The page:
Steph Bailey: Leading naturally at Fleishman Hillard
When Steph started working with us, Steph was leading a large team at PR and Communications Agency, Fleishman Hillard. The performance of the team was good and they appreciated Steph’s leadership style, while her peers got a lot of value from her expert input at ExCo level.
But there was something holding Steph back from progressing in her career that she couldn’t quite put her finger on. Over a couple of initial conversations, it became clear to Steph that there were two areas of work for her to focus on: owning her impact and communicating her values.
I had an issue with understanding my impact. Because I appeared confident, I was reluctant to address an underlying imposter syndrome¹. My confidence had taken a knock after two periods of maternity leave, coupled with a poor earlier career decision so underneath it all, I had low belief in my ability to lead a team. I felt that I’d stumbled into senior leadership by accident and that people would buy into the external confidence I was giving off, but inside, I didn’t feel right.
This contradiction in my personality needed to be addressed – I’d started to feel that the team could see through me because I didn’t believe in me. I felt that I needed to believe in myself for them to.
Owning your impact
Steph and her coach started working on her being true to her personality at senior level, while at the same time developing ‘authentic gravitas’. Steph’s twin aims of wanting to be seen as a business leader and to still be liked and valued as a person were leading to some behaviours that were limiting her credibility.
I was undermining myself by using self-deprecating humour or by being apologetic when neither were necessary. Through the coaching work, I learned to pause and to make more considered decisions about the impact I wanted to have in a particular context. I learned that it’s ok to be different, to do my version of leadership.
“Through the coaching work, I learned to pause and to make more considered decisions about the impact I wanted to have in a particular context. I learned that it’s ok to be different, to do my version of leadership.”
Steph Bailey — Fleishman Hillard
The power of values
The second focus area for Steph’s coaching was on values. This involved Steph identifying her own values and discussing them with the team, as well as in time, encouraging each member of the team to communicate their own values to enable more effective connection between individual team members.
Someone in the team was upsetting the applecart because they didn’t understand the values that I had. And I realised that I hadn’t communicated my values to the team, so it was no surprise that people weren’t behaving in alignment with them. I had never told the team what was important to me.
Once I had communicated my own values, I wanted the team to understand the values they have and how these might drive their behaviour. Conversations about our values helped us to define how we interact with each other and also got us to see what might upset others, if we behave out of accordance with what we fundamentally believe.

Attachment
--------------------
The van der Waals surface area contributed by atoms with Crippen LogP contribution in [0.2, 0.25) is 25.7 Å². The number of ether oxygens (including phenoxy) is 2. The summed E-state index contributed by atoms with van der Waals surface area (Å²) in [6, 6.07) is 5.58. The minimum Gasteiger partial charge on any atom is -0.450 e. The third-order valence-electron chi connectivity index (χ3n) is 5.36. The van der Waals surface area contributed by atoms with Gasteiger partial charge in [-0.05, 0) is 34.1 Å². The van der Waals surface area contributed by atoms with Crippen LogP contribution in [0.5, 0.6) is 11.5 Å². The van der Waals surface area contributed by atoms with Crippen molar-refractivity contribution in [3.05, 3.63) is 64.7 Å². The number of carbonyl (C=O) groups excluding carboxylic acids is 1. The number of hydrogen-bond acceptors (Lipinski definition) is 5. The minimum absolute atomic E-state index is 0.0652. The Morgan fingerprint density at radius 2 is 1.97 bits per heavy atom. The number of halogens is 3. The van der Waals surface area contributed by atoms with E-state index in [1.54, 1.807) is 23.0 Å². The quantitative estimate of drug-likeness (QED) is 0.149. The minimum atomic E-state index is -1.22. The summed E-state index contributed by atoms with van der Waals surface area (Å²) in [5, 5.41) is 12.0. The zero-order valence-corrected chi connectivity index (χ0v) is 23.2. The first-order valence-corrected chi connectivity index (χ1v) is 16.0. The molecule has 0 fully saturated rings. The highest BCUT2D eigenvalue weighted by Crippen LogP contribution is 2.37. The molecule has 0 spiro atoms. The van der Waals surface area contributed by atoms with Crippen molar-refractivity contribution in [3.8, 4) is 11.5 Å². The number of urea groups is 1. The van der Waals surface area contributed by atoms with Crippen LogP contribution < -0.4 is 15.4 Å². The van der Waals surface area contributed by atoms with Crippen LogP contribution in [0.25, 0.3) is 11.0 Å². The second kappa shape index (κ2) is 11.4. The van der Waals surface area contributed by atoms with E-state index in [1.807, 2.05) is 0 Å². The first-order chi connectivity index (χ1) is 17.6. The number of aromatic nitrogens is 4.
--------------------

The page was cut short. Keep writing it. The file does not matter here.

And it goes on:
One final area of focus for Steph’s coaching work was delegating effectively, as Steph stepped up into a more senior leadership position. This needed her to develop the skills and capability of others in the team as the nature of her role changed.
Other people in my business area are also on their journeys to leadership. In my new role, I wanted to focus on delegating work to them that would energise them. Because of the size of my new role, I wanted to give the team the opportunity to pick up parts of my role that would be good opportunities for them. I had these conversations across my team, as well as open conversations about how team members wanted to develop their careers.
“Steph feels that the development of a more values-based, discursive approach to management, career development and teamworking has contributed to the success of the team over the past few years.”
Paul Brewerton — (Y/C) Co Founder
Steph feels that the development of a more values-based, discursive approach to management, career development and teamworking has contributed to the success of the team over the past few years.
So what outcomes has the business seen?
Firstly, the team has seen very little turnover of staff, with 3 years+ tenure being the norm, in an industry where this is highly unusual. This has saved significantly on recruitment costs and lost knowledge.
Secondly, the team has seen an increase of around 60% on revenues and is highly profitable, with a very high new business hit rate, and is now the largest and most successful team in the business.
Thirdly, client satisfaction scores are very high and the client retention rate is phenomenal, including throughout the pandemic.
Finally, with Steph’s focus on her team developing their careers and roles around areas that energise them, her team has become much more entrepreneurial and a number of new specialisms have been identified that the company didn’t have before, also contributing to client satisfaction/retention and to the performance of the team.
is fairly common for senior execs, although it’s not often talked about. It relates to an internal experience of believing that you are not as competent as others perceive you to be. So you may appear to others to be doing a perfectly good job, but inside, something just doesn’t feel right, and you may try to compensate by behaving in ways that mask those feelings to others.